The population consisted of 215 EMA collision-sport athletes (ages: 13 − 19, 16.16 ± 1.05) scanned at Pre of the 2011–2017 competition seasons, including 155 high school varsity football athletes (ages: 13 − 19, 16.20 ± 1.08) and 60 soccer athletes (ages: 14 − 18, 16.04 ± 0.97) (Table 4).

The workflow of constructing the PNG (ANTs) template is summarized in Fig. 4a. T1 preprocessing included (1) denoising using an adaptive non-local (NL)-means filter to improve signal-to-noise ratio across all the spatial-frequency domains of the image84; (2) bias correction using FSL FAST to correct for spatial intensity variations and minimize the influence of intensity gradient on segmentation85, 86; (3) skull-stripping using a brain extraction program to remove non-brain part of the image (FSL BET)87, 88; and (4) intensity normalization using FSL MATH commands (fslmaths -inm) to make T1 images between subject comparable89, followed by the first visual quality assessment where preprocessed T1 images with low signals, cutoff of brain regions, motion, or observable artifacts were excluded; this resulted in 782 T1 images from 235 participants, where 547 were repeated scans from 168 participants.

Advanced Normalization Tools (ANTs)57, a top-performing registration tool, was applied to construct the T1 template. ANTs employs symmetric groupwise normalization that has been shown to retain accurate anatomical details90. Specifically, ANTs utilizes Symmetric Normalization (SyN)91 as the registration algorithm, and formulate the problem of atlas construction as “estimating a common space and set of transformations that gives the smallest parameterization of the dataset.” The size and shape of the template image is optimized to converge to the group mean via Symmetric Groupwise Normalization (SyGN)92, which is achieved mathematically by optimizing

$${E}_{\stackrel{-}{I}}={\sum }_{i}{E}_{{\text{SyN}},\prod }\left(\stackrel{-}{I},{J}^{i},{\phi }^{i}\right),\mathrm{where} \forall i, {\phi }^{i}\left(x,0\right)=\psi (x)$$

where \(\stackrel{-}{I}\) is the template image, \({J}^{i}\) is the ith individual image, \({\phi }^{i}\) is the diffeomorphism, where the initial conditions of each \({\phi }^{i}\) is denoted as \(\psi\). For complete explanations of the algorithm, see Avants et al.57, 92.

Using in ANTs, one individual template was created per participant on the Open Science Grid, with 30 × 50 × 20 iterations per registration, and cross correlation as the evaluation metric ( -d 3 -m 30 × 50 × 20 -t GR -s CC -c 1), followed by a second visual quality assessment, which mainly focused on resemblance of neuroanatomy pertinent to each individual, including the matching of major sulci and gyri, and gray matter-CSF border; this resulted in individual templates from 215 participants with good quality. Using Purdue Community Clusters, the final population-specific template (PNG T1) was created from the individual templates, with one full node (24 cores) and one indivitual template as the target volume ( -d 3 -m 30 × 50 × 20 -t GR -s CC -c 2 -j 24 -z).

Based on the final template, the semantic labels were created using the recon-all pipeline of FreeSurfer (v6.0.0)93, employing the Desikan-Killiany labeling protocol94 to assign the neuroanatomical label to each cortical region. The template and labels have been made available at the Purdue University Research Repository53.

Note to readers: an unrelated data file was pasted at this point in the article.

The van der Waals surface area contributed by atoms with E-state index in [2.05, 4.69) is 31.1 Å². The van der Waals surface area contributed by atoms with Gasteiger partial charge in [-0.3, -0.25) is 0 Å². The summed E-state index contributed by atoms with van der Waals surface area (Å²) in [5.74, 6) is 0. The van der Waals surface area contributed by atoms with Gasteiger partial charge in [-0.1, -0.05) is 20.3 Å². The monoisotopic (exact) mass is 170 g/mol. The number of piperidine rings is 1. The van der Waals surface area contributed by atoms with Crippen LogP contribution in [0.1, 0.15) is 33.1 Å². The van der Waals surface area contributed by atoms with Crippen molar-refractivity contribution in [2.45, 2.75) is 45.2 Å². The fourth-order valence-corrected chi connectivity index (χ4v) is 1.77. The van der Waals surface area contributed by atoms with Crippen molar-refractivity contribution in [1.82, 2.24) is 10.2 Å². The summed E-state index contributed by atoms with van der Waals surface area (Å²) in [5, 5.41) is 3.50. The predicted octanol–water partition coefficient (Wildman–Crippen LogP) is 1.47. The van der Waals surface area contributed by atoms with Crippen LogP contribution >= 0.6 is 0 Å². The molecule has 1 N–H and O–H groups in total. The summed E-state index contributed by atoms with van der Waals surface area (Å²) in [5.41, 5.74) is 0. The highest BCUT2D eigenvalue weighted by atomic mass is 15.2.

Population-specific DTI templates

The population consisted of 64 football athletes (age: 14–18, 16.00 ± 1.04) scanned at Pre of the 2016–2017 competition season (Table 4).

Two top-performing registration tools, namely ANTs57 and DTI-TK95, was applied to construct DTI templates. DTI-TK incorporates explicit optimization of tensor orientation with piecewise affine registration95, and the problem of atlas construction is formulated as “estimating an image that requires the minimum amount of deformation to map into every image in the population.”96 Given a population of N diffusion tensor images \({\left\{{J}^{i}\right\}}_{i=1}^{N}\), the template estimation is defined mathmatically as97.

$$\left\{{\widehat{H}}_{i}, \widehat{J}\right\}=\underset{{H}_{i}, J}{\mathrm{argmin}}\sum_{i=1}^{N}\left({\int }_{{\mathbb{R}}^{3}}^{ }{\Vert {J}^{i}{\circ H}_{i}\left(\mathbf{x}\right)-J\left(\mathbf{x}\right)\Vert }^{2}d\mathbf{x}+D\left({H}_{i}\right)\right),$$

where \({H}_{i}\) is the deformation applied to the image \({J}^{i}\). The tensor metric \(\Vert \cdot \Vert\) represents the image term, which is the summation of the region-wise tensor image difference. \(D({H}_{i})\) is a metric that quantifies the amount of deformation associated with \({H}_{i}\). For complete explanations of the algorithm, see Zhang et al.95, 97.

Before constructing the templates, raw DWI data were first preprocessed using FSL (FMRIB 5.0, Oxford, U.K.), including corrections for motion and eddy currents (eddy_correct), followed by the extraction of aliasing-corrected brains (BET). DTI metrics, including FA, mean diffusivity (MD), axial diffusivity (AD), and radial diffusivity (RD), were estimated for each individual (DTIFit), and all passed the first visual quality assessment for presence of motion artifact or geometrical distortion.